With movies like The Brain From Planet Arous getting Cadillac Blu-Ray releases like this, this is a wonderful time to be an old sci-fi movie nut. I’m surely not the only one out there with this picture one near the top of their Blu-Ray Want List. Highly, highly recommended.

Oh, and the picture started shooting 65 years ago today.

* This is the kind of stuff that makes me proud to be from the South!

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Filed under 1957, DVD/Blu-ray Reviews, Howco International, John Agar, Nathan Juran, The Film Detective

Blu-Ray Review: The Wonderful World Of The Brothers Grimm (1962).

Directed by Henry Levin (& George Pal)
Produced by George Pal
Screenplay by Charles Beaumont & William Roberts,
based on the stories of Wilhelm & Jacob Grimm
Cinematography: Paul Vogel
Film Editor: Walter Thompson
Special Effects: David Pal, Tim Barr, Wah Chang, Robert Hoag, Gene Warren
Music by Leigh Harline

Cast: Laurence Harvey (Wilhelm Grimm/The Cobbler), Karl Bohm (Jacob Grimm), Claire Bloom (Dorothea Grimm), Barbara Eden (Greta Heinrich), Yvette Mimieux (The Princess), Jim Backus (The King), Russ Tamblyn (The Woodsman/Tom Thumb), Buddy Hackett (Hans), Terry-Thomas (Ludwig), Beulah Bondi (The Gypsy), Ian Wolfe (Gruber)


The Wonderful World Of The Brothers Grimm premiered in the US in August of 1962, with the distinction of being “the first dramatic film in fabulous Cinerama” — shot and exhibited in the original three-panel format. Next came How The West Was Won (1962), again with the three-panel setup. (Grimm was actually shot after West.) These things were expensive to shoot and hard to exhibit, so beginning with It’s A Mad, Mad, Mad, Mad World (1963), non-travelogue films for Cinerama exhibition were shot in things like 70mm Ultra Panavision.

The one time  I saw The Wonderful World Of The Brothers Grimm was on laserdisc. And while I was thrilled to be seeing it in something widescreen-ish, the merging of the three Cinerama panels was a mess and incredibly distracting. I was not impressed, though Buddy Hackett and the dragon (my reason for watching it to begin with) really knocked me out. Hooray for Jim Danforth!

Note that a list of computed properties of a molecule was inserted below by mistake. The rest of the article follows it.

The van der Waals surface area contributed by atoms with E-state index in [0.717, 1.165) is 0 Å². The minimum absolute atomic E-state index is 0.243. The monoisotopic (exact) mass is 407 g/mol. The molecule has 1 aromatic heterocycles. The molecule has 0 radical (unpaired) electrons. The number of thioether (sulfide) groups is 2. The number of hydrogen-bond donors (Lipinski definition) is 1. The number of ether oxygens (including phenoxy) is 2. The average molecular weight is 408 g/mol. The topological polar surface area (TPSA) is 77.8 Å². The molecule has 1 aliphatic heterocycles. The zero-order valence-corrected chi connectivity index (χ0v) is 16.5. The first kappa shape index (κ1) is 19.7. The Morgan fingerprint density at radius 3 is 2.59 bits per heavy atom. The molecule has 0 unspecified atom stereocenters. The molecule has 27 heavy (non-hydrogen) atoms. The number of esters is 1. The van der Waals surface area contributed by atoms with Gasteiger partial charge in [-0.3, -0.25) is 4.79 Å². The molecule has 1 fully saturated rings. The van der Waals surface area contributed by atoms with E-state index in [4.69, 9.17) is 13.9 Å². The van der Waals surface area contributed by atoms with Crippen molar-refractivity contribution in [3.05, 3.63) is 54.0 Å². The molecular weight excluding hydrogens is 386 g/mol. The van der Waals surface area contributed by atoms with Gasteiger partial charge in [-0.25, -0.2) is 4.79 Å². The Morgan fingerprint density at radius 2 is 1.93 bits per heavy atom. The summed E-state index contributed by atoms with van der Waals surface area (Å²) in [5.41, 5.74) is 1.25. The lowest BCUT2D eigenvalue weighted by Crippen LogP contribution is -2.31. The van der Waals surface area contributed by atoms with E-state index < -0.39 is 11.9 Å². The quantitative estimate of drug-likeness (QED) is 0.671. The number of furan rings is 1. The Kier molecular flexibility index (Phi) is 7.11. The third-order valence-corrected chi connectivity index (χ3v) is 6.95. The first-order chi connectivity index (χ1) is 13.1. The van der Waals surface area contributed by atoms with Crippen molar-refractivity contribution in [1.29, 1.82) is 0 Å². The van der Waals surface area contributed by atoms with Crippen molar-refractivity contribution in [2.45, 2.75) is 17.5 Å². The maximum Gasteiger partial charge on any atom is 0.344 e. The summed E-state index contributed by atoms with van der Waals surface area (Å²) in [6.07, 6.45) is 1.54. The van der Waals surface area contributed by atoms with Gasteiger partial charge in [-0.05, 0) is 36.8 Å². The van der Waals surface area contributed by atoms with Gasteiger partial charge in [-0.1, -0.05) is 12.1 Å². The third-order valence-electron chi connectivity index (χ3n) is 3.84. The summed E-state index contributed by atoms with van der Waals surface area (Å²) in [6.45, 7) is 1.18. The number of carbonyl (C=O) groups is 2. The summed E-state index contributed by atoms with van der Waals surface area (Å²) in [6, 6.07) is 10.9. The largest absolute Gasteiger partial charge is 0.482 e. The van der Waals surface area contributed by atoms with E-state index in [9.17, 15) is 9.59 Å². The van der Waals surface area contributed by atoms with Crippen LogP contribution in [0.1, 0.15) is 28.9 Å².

All these years later, a truly gargantuan restoration of The Wonderful World Of The Brothers Grimm has come to Blu-Ray, and it’s a really remarkable thing. The picture had been declared un-restorable, its elements too far gone. Luckily, David Strohmaier and Tom H. March, the folks responsible for the Blu-Ray of How The West Was Won, really outdid themselves here to give Brothers Grimm a new lease on life. The panel lines are practically gone, the color’s near-perfect and it comes complete with overture, intermission and all the trimmings. Even a few glitches in the original effects have been repaired, not in a revisionary way — just a subtle patch here and there.


Producer George Pal used the story of Wilhelm (Laurence Harvey) and Jacob Grimm (Karl Bohm) as a backbone for a series of Grimm’s fairy tales: “The Dancing Princess,” “The Cobbler And The Elves” and “The Singing Bone.” It’s pretty ingenious, with some nice effects and beautiful locations, but you might could argue whether this was a good fit for the mammoth Cinerama screen.

The cast in impressive. Russ Tamblyn reprises his title role from Pal’s Tom Thumb (1958) and Yvette Mimieux had been in Pal’s The Time Machine (1960). Pal was able to revisit his Puppetoon days (above) for “The Cobbler And The Elves.” It’s interesting that Jim Backus, Buddy Hackett and Terry-Thomas would soon be back on the Cinerama screens in It’s A Mad, Mad, Mad, Mad World.